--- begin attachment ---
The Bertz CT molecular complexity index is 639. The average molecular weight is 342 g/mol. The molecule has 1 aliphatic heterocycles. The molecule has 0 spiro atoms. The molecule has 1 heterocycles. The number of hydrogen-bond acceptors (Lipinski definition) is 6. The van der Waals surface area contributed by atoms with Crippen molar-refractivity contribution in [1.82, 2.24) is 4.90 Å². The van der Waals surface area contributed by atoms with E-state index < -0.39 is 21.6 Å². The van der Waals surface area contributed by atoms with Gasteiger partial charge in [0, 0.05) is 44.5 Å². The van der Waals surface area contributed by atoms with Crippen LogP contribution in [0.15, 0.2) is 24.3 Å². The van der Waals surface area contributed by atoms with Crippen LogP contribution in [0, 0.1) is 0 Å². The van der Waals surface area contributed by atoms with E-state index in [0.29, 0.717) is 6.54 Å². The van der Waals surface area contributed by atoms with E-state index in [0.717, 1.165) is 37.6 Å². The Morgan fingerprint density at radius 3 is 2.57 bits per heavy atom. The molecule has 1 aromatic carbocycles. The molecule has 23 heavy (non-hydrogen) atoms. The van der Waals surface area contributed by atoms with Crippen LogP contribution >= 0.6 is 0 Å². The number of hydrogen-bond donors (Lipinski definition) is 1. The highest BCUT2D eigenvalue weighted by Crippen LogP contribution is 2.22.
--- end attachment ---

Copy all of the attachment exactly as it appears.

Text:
The Bertz CT molecular complexity index is 639. The average molecular weight is 342 g/mol. The molecule has 1 aliphatic heterocycles. The molecule has 0 spiro atoms. The molecule has 1 heterocycles. The number of hydrogen-bond acceptors (Lipinski definition) is 6. The van der Waals surface area contributed by atoms with Crippen molar-refractivity contribution in [1.82, 2.24) is 4.90 Å². The van der Waals surface area contributed by atoms with E-state index < -0.39 is 21.6 Å². The van der Waals surface area contributed by atoms with Gasteiger partial charge in [0, 0.05) is 44.5 Å². The van der Waals surface area contributed by atoms with Crippen LogP contribution in [0.15, 0.2) is 24.3 Å². The van der Waals surface area contributed by atoms with Crippen LogP contribution in [0, 0.1) is 0 Å². The van der Waals surface area contributed by atoms with E-state index in [0.29, 0.717) is 6.54 Å². The van der Waals surface area contributed by atoms with E-state index in [0.717, 1.165) is 37.6 Å². The Morgan fingerprint density at radius 3 is 2.57 bits per heavy atom. The molecule has 1 aromatic carbocycles. The molecule has 23 heavy (non-hydrogen) atoms. The van der Waals surface area contributed by atoms with Crippen LogP contribution >= 0.6 is 0 Å². The number of hydrogen-bond donors (Lipinski definition) is 1. The highest BCUT2D eigenvalue weighted by Crippen LogP contribution is 2.22.